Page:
Stellaris Hospitals Break Up

Stellaris Hospitals Break Up


4 Hospitals seek to cut Stellaris ties

Stellaris Hospitals Break Up.

Breaking Westchester Health Care News: As reported in The Journal News earlier. A Stellaris Hospitals Break Up is planned; Phelps, Lawrence, Northern Westchester and White Plains may form new alliances.  Stellaris had been in the news in recent years with down to the wite negotiations with Empire Blue Cross Empire & Stellaris Reach Pact effective 8/1/10.

A Stellaris Hospitals Break Up is not surprising.  This is viewed as possible strategic move for acquisition form larger local hospitals or even national chains such as Cardinal Health or HCA. Insurers have also purchaszed recenlty medical groups,see UnitedHealthcare Buying Medical Groups?  Will it our market allow an Insurer to purchase a Hospital?


4 hospitals seek to cut Stellaris ties

By Jane Lerner

Four hospitals in Westchester County want to cut ties with their parent organization — a move that could signal their interest in forming new consolidations and alliances with other health-care facilities.

Phelps Memorial Hospital Center in Sleepy Hollow, Lawrence Hospital Center in Bronxville, Northern Westchester Hospital in Mount Kisco and White Plains Hospital are seeking to leave the Stellaris Health Network.

“Stellaris and its member hospitals made this decision after a lengthy strategic review that evaluated a variety of alternatives to respond to a dynamic and ever more challenging health-care environment,” Stellaris said in a statement.

The state Department of Health has to approve any change in ownership of a hospital. Requests from the four hospitals to “dis-establish” Stellaris as “active parent and co-operator” were filed with the state last week.

Leaving Stellaris will enable each hospital to seek new partners.

“By becoming independent, each hospital can move forward in the direction that each feels is best for its community,” said Arthur Nizza, who is on his way out as president and chief executive officer of Stellaris.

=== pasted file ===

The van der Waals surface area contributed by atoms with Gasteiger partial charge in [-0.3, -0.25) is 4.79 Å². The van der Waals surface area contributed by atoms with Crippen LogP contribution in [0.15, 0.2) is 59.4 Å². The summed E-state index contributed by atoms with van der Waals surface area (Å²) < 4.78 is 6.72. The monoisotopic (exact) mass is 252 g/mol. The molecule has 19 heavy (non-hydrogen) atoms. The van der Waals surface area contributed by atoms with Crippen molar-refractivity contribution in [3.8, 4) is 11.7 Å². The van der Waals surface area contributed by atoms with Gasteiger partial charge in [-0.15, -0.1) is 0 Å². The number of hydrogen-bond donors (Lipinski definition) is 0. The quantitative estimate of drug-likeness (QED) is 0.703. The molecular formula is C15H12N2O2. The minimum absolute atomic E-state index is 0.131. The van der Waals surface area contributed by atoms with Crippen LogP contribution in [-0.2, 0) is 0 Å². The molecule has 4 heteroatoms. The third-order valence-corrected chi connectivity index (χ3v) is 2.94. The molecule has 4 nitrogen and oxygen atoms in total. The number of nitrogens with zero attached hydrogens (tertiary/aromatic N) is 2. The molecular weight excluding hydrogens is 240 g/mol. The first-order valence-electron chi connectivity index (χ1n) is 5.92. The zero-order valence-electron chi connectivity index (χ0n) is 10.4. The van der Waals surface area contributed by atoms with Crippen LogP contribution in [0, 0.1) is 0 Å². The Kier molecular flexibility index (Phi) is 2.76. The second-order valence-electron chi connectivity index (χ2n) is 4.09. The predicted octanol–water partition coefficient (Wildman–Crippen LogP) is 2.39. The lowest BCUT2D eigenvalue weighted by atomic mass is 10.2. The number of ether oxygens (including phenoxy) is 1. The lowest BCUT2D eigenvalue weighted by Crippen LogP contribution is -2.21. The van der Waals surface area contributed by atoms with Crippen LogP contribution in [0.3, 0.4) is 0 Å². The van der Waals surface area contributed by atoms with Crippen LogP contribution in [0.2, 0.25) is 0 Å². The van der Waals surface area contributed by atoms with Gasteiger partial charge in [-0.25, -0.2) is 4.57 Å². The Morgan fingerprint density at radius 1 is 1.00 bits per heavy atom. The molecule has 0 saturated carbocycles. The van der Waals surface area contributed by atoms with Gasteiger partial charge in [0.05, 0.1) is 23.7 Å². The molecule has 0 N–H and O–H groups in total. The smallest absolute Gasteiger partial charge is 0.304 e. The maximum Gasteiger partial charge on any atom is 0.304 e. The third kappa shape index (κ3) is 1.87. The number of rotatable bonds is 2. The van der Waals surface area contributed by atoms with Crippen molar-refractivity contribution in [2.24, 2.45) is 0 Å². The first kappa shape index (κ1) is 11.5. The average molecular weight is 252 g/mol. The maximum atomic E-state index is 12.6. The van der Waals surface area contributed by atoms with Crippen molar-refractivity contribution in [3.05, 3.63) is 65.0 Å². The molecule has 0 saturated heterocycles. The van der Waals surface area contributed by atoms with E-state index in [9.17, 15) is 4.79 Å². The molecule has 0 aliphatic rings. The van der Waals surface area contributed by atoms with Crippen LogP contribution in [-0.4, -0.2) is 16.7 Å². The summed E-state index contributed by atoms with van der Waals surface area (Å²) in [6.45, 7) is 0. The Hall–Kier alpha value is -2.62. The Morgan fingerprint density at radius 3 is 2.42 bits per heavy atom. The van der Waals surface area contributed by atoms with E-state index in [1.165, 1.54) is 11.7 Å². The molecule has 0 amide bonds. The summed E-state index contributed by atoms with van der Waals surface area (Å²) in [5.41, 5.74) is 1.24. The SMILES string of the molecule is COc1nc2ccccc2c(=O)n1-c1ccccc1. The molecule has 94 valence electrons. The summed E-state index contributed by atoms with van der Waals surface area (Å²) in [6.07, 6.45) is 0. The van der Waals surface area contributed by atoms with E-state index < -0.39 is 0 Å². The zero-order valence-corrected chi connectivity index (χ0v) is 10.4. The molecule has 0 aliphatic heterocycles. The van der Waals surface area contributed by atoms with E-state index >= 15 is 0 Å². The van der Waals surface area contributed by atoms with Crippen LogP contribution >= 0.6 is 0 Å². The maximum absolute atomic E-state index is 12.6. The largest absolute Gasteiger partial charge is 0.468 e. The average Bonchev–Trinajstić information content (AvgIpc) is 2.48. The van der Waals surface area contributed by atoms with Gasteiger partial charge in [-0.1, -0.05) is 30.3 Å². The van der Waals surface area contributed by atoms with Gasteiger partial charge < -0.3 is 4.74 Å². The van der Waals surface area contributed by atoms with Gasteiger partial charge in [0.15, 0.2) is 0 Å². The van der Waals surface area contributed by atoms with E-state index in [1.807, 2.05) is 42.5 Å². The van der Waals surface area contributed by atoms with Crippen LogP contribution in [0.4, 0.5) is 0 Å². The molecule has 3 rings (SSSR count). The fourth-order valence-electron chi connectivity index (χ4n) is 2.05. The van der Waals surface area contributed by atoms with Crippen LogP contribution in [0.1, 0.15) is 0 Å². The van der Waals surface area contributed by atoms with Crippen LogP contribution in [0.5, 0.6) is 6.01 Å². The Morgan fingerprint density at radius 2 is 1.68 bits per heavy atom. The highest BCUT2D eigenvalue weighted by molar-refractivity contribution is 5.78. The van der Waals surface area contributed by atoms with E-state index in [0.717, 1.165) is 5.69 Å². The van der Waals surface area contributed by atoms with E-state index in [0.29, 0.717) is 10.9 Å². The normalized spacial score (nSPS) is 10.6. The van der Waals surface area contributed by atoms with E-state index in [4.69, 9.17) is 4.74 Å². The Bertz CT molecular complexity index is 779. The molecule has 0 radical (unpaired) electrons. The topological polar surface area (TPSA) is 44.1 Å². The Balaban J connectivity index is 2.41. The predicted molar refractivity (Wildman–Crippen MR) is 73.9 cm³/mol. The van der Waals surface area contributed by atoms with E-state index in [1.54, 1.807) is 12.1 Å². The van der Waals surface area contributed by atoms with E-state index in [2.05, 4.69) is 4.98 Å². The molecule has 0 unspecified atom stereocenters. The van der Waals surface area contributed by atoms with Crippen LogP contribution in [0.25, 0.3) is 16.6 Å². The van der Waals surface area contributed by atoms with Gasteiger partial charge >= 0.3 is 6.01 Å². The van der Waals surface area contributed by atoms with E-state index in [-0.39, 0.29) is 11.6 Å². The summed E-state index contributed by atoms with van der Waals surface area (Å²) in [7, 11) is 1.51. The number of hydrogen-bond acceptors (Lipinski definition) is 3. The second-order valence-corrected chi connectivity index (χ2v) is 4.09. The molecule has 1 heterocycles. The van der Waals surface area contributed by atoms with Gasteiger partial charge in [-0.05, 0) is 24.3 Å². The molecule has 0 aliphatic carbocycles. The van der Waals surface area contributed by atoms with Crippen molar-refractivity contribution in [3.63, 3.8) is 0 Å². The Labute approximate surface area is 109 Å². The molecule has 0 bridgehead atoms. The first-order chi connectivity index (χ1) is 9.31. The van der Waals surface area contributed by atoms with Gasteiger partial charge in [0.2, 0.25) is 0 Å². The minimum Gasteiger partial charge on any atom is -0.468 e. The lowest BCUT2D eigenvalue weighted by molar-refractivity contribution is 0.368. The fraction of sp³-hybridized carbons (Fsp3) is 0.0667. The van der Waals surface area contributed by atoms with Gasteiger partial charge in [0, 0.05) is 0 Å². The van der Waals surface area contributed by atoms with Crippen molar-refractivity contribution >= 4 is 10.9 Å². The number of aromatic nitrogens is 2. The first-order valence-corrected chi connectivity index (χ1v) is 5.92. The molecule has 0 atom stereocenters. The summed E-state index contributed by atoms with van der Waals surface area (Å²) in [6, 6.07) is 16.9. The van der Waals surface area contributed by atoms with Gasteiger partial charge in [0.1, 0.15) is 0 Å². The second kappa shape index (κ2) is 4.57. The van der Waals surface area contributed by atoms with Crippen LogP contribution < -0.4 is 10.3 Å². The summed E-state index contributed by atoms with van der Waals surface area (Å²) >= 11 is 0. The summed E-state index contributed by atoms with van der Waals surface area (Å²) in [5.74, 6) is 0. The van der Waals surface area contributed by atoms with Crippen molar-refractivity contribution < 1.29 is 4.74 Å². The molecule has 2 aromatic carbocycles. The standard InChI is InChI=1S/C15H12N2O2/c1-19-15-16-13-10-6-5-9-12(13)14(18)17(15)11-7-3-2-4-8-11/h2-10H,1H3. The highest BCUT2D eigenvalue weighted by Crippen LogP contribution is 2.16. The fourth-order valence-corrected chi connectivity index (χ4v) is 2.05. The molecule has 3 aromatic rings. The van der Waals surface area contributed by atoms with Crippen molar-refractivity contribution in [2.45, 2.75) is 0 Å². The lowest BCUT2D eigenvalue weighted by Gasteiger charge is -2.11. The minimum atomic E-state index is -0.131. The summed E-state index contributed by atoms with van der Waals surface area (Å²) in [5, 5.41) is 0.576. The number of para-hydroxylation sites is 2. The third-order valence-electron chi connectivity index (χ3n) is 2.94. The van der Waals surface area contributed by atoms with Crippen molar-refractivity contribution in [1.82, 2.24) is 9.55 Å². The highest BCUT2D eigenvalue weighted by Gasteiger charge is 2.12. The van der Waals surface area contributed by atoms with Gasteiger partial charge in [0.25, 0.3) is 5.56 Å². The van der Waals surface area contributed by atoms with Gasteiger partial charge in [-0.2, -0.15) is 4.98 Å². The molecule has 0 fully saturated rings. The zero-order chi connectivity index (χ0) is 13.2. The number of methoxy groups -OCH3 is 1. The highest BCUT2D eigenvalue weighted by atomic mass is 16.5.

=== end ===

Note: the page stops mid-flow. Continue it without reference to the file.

All four hospitals declined to comment.

As the parent organization of the four hospitals, Armonk-based Stellaris handled their negotiations with commercial insurance companies, purchasing and information technologies.

Stellaris will continue to provide IT support and some other services to the hospitals. But once they leave the network, they will be able to seek new partners to increase their bargaining power and share services and expenses.

Numerous hospital consolidations and mergers are taking place nationwide.

“I think in time — not immediately — the idea of a freestanding community hospital is going to be passe,” said Kevin Dahill, president of the Northern Metropolitan Hospital Association, an industry group.

Sound Shore Medical Center in New Rochelle and its Mount Vernon Hospital are seeking to merge with Montefiore Medical Center in the Bronx once the Westchester County institutions emerge from Bankruptcy Court. In New York City, Mount Sinai Medical Center and Continuum Health Partners, a network that includes Beth Israel and two St. Luke’s-Roosevelt campuses, agreed last week to merge.

“Hospitals are doing what they have to do to position their organizations,” Dahill said.

Stellaris was formed in 1996 as an alliance between White Plains and Northern Westchester hospitals. In 1997, Phelps and Lawrence joined and, in 2000, the company formed an emergency medical service to provide paramedic service to part of Westchester.